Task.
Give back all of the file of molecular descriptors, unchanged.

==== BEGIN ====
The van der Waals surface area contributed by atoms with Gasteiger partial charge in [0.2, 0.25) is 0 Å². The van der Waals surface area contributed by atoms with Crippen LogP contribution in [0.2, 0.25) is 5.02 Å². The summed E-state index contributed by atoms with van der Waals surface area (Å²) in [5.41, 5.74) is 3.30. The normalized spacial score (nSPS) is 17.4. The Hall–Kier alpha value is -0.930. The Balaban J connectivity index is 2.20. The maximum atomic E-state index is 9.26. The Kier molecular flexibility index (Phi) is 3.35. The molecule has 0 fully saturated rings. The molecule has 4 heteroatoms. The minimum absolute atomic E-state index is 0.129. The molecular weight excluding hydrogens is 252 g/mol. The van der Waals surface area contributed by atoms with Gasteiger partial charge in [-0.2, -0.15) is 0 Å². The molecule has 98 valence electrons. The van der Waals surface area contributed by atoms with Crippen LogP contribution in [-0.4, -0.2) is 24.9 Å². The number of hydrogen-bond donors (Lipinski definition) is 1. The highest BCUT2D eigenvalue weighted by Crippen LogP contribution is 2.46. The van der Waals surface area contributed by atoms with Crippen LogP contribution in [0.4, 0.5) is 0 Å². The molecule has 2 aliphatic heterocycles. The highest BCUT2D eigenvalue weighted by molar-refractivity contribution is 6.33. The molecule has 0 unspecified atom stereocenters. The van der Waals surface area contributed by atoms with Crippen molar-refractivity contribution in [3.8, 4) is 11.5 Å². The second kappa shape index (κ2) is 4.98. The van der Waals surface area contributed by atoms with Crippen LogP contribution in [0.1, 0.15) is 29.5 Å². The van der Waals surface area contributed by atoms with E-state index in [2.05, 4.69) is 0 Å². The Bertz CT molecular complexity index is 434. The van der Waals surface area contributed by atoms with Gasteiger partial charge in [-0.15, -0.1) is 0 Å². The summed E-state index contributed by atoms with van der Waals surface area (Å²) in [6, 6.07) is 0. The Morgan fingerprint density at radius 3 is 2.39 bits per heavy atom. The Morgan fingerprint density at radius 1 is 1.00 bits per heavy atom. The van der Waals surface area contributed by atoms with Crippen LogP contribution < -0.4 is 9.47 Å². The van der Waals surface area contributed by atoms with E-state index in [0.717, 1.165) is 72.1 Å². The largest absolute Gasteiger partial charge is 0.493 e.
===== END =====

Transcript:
The van der Waals surface area contributed by atoms with Gasteiger partial charge in [0.2, 0.25) is 0 Å². The van der Waals surface area contributed by atoms with Crippen LogP contribution in [0.2, 0.25) is 5.02 Å². The summed E-state index contributed by atoms with van der Waals surface area (Å²) in [5.41, 5.74) is 3.30. The normalized spacial score (nSPS) is 17.4. The Hall–Kier alpha value is -0.930. The Balaban J connectivity index is 2.20. The maximum atomic E-state index is 9.26. The Kier molecular flexibility index (Phi) is 3.35. The molecule has 0 fully saturated rings. The molecule has 4 heteroatoms. The minimum absolute atomic E-state index is 0.129. The molecular weight excluding hydrogens is 252 g/mol. The van der Waals surface area contributed by atoms with Gasteiger partial charge in [-0.2, -0.15) is 0 Å². The molecule has 98 valence electrons. The van der Waals surface area contributed by atoms with Crippen LogP contribution in [-0.4, -0.2) is 24.9 Å². The number of hydrogen-bond donors (Lipinski definition) is 1. The highest BCUT2D eigenvalue weighted by Crippen LogP contribution is 2.46. The van der Waals surface area contributed by atoms with Crippen LogP contribution in [0.4, 0.5) is 0 Å². The molecule has 2 aliphatic heterocycles. The highest BCUT2D eigenvalue weighted by molar-refractivity contribution is 6.33. The molecule has 0 unspecified atom stereocenters. The van der Waals surface area contributed by atoms with Crippen molar-refractivity contribution in [3.8, 4) is 11.5 Å². The second kappa shape index (κ2) is 4.98. The van der Waals surface area contributed by atoms with Crippen LogP contribution in [0.1, 0.15) is 29.5 Å². The van der Waals surface area contributed by atoms with E-state index in [2.05, 4.69) is 0 Å². The Bertz CT molecular complexity index is 434. The van der Waals surface area contributed by atoms with Gasteiger partial charge in [-0.15, -0.1) is 0 Å². The summed E-state index contributed by atoms with van der Waals surface area (Å²) in [6, 6.07) is 0. The Morgan fingerprint density at radius 3 is 2.39 bits per heavy atom. The Morgan fingerprint density at radius 1 is 1.00 bits per heavy atom. The van der Waals surface area contributed by atoms with Crippen LogP contribution < -0.4 is 9.47 Å². The van der Waals surface area contributed by atoms with E-state index in [0.717, 1.165) is 72.1 Å². The largest absolute Gasteiger partial charge is 0.493 e.